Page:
Lucas agreed with that last part and said he thought the screen was clean.
“A hundred percent,” Lucas said. “I was set the whole time. He just ran into me.”
That’s how it will go down in the history books and the Jayhawks certainly will take it, especially on a day when leading scorer and team leader Frank Mason III played through an illness and fouled out with 3:05 to play.
“With Frank being a little under the weather and fouled out, I just had to come out and make a couple extra shots,” Jackson said of his career-high night that came on 12-of-15 shooting from the floor, 2-of-4 from 3-point range and 5-of-7 from the free throw line.
Of Jackson’s final free throw, which came after missing the first of two shots with 2.8 seconds to play — his second free throw miss in the final minute after making his first four of the day — his teammates said they knew he would make it and Jackson did his best to follow their lead.
“It was a big moment in the game, of course,” he said. “But after I missed the first one, I just tried not to think about missing it too much.... I just kept telling myself to knock it down and that’s what happened.”
It was evident from the jump that Jackson was poised for a big game. He looked locked in defensively, was aggressive on the offensive end and hit the glass on both sides to pace the Jayhawks in the early going.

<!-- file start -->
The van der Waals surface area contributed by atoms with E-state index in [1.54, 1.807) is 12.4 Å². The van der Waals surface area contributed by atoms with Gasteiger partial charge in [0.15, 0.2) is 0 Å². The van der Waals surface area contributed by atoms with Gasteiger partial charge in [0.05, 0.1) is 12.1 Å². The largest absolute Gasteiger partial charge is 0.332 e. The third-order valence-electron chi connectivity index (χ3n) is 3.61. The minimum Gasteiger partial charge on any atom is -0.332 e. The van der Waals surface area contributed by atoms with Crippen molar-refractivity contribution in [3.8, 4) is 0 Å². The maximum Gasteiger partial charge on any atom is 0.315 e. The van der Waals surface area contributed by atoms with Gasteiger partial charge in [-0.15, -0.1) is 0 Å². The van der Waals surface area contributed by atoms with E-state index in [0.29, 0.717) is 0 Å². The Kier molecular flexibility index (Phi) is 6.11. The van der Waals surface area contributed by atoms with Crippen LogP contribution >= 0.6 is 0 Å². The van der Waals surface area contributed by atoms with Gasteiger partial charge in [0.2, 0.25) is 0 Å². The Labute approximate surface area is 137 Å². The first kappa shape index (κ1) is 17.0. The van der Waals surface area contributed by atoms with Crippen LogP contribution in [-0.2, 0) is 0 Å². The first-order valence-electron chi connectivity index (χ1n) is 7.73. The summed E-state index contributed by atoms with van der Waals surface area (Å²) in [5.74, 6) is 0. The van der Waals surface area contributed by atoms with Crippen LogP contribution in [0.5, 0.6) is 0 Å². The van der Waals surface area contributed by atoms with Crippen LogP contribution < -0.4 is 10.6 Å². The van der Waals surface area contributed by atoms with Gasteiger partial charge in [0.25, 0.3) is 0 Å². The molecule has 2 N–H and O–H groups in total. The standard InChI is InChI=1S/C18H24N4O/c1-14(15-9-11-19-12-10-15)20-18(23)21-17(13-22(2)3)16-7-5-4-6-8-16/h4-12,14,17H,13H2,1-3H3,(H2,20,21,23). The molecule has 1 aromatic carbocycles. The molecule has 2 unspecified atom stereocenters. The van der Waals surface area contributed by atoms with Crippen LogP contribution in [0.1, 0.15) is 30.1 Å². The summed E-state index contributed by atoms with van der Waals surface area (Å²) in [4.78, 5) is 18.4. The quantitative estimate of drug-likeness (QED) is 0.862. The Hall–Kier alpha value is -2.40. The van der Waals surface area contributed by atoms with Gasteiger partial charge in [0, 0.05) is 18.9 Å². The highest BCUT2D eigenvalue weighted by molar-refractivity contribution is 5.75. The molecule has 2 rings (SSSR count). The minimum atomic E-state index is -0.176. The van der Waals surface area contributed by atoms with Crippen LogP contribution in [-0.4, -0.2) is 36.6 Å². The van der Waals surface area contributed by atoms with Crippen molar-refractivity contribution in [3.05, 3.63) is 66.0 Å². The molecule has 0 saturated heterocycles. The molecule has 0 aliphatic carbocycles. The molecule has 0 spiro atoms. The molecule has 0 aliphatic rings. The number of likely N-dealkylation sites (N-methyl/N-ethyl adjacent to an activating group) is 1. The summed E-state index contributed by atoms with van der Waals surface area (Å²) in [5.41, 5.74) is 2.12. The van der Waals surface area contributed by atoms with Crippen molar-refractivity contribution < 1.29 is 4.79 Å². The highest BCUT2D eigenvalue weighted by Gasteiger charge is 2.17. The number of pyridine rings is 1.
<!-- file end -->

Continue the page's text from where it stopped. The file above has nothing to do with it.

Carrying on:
He scored KU’s first six points on 3-of-3 shooting and added two rebounds, including a dunk off of an offensive rebound to get the scoring started.
Jackson opened the second half much like he opened the first, playing fast, attacking the rim and finishing another monster follow-dunk of a Mason miss in transition that nearly brought down the basket.
After leading 34-22 late in the first half, Kansas took a 42-35 lead into the locker room. The Jayhawks opened the second half with an 11-6 run to reclaim a double-digit lead at 52-41 on Mason’s first basket of the game with 15:45 to play. But 6:44 later the lead was gone and Kansas trailed.
The Jayhawks never got behind by more than four points in the final 10 minutes, thanks in large part to some big time work on the offensive glass by both Jackson and Lucas.
On one possession, with KU trailing by four with 7:30 to play, Lucas grabbed a missed three by Mason, kicked it out to Graham, who missed a three of his own, only to see Jackson grab that miss and fire back out to Mason who made good on his next try to pull the Jayhawks within a point.
“Those extra possessions are huge,” said Lucas, who finished with 13 points and five rebounds in 30 minutes. “Especially at the end of the game.”
From that point on, neither team again trailed by more than a single possession, and, instead of backing down from the big moment and letting someone else make or break the Jayhawks’ fate, Jackson called for it.
“I asked him at the timeout, ‘You want it?’ He said, ‘Yeah, I want it; that’s a dumb question,’” Self recalled of the late-game conversation with Jackson. “And then he did a good job driving it downhill.... He played great. Offensively, we were gonna put the ball in Josh’s hands regardless.... Josh kind of became our Frank down the stretch.”